Successfully Navigating Your First Year in Business

As we all know, the first year in business can be extremely challenging. Nearly 20% of businesses in the U.S. fail during that all-important initial 12 months. The good news is, with the right preparation and knowledge, combined with ambition, discipline and a willingness to seek help from others, this time can also generate excitement, growth and a bright future.

Read on for tips small-business owners can use to build their new company and for common pitfalls to avoid. Armed with the right information, determined entrepreneurs can learn from the mistakes made by others and pave their own unique path to success.

Must-Haves for First-Year Business Success

What essential elements contribute most to growth in a new business’s first year?

1. A Good Reason to Start

Entrepreneurs who embark on a new business venture thinking they will easily surmount obstacles, grow steadily and still have time to spare for golf (or bird-watching, hiking, dog-walking, etc.) aren’t grasping the realities of the situation. As Business Know-How notes, the keys to starting a prosperous new business include:

  • A genuine passion for your unique product or service.
  • A positive attitude needed to meet and withstand inevitable setbacks.
  • A strong independent streak.
  • A sense of reward in working with — and serving — customers.

Basing your new enterprise on a feasible set of expectations, and possessing the right personality traits, are the best foundations for new business success.

2. A Focus on the Customer

For small businesses, it’s all about the customer focus. The ability of small-business owners to create a personal touch for their patrons can be the key differentiator between new small businesses and established competitors.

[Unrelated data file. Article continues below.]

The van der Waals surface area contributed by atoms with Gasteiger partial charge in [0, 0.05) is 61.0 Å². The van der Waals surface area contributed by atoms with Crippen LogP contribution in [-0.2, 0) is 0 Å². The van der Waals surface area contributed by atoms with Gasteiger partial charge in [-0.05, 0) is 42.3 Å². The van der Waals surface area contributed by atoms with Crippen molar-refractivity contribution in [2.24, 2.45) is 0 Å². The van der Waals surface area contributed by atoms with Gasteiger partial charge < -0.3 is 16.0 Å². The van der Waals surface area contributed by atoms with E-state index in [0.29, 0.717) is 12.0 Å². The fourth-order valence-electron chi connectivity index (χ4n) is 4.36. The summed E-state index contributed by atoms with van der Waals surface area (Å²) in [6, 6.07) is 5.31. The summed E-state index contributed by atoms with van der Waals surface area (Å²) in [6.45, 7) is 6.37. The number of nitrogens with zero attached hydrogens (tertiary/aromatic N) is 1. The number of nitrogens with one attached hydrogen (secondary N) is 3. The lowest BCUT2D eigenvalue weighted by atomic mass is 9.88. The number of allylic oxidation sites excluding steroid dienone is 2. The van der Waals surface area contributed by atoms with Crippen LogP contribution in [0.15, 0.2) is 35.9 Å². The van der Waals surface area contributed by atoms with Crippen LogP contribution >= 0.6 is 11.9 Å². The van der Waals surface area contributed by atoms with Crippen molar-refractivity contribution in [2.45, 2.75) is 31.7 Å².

The goal is to “make each customer feel valued as an individual instead of a statistic” and to know how to create a truly memorable purchasing experience each and every time.

3. A Viable Business Plan

No venture can survive a challenging first year without a well-crafted and detailed business plan. Key elements should include:

  • The customer problem/challenge you wish to address.
  • A vision of where the business is headed and necessary milestones along the way.
  • An informed analysis of the current marketplace (opportunities, competition, etc.).
  • Branding and marketing strategies.
  • An accurate time frame to launch the new business, make sales and reach a profit.
  • A plan for staffing your business.

While this may seem daunting at first, remember that you don’t have to write a whole book on the subject. What’s needed in a business plan is a document that outlines the above-listed elements in bullet-point format or whatever method is most practical for you.

4. A Realistic Budget Forecast

It takes money to launch and sustain a business through its first year. Your business plan should include an accurate assessment of necessary operating costs, the ability to develop and sustain a minimum-level cash flow and an in-depth look at sources for new business funding.

Fortunately for entrepreneurs, there are many more financing options than in past years. Such options include applying for small-business loans, raising funds through crowdfunding sites and boosting your credit score to draw attention from lenders or investors.

5. A Robust Website and Social Media Presence

No matter what type of product or service you hope to bring to market, or how you hope to attract customers, creating a robust website is mandatory. Many prospective customers begin their search online, a fact no business can afford to ignore.

Just throwing together some copy and a few stock photos won’t cut it, either. Part of your initial investment is developing an attractive and easy-to-navigate business site that draws people in, facilitates the purchasing experience and leaves the customer satisfied. Anything else will discourage prospects from learning more about your business and will damage your chances for success.

The same principle holds for social media. While there are dozens, if not hundreds, of platforms out there, no business should attempt to be active on all of them.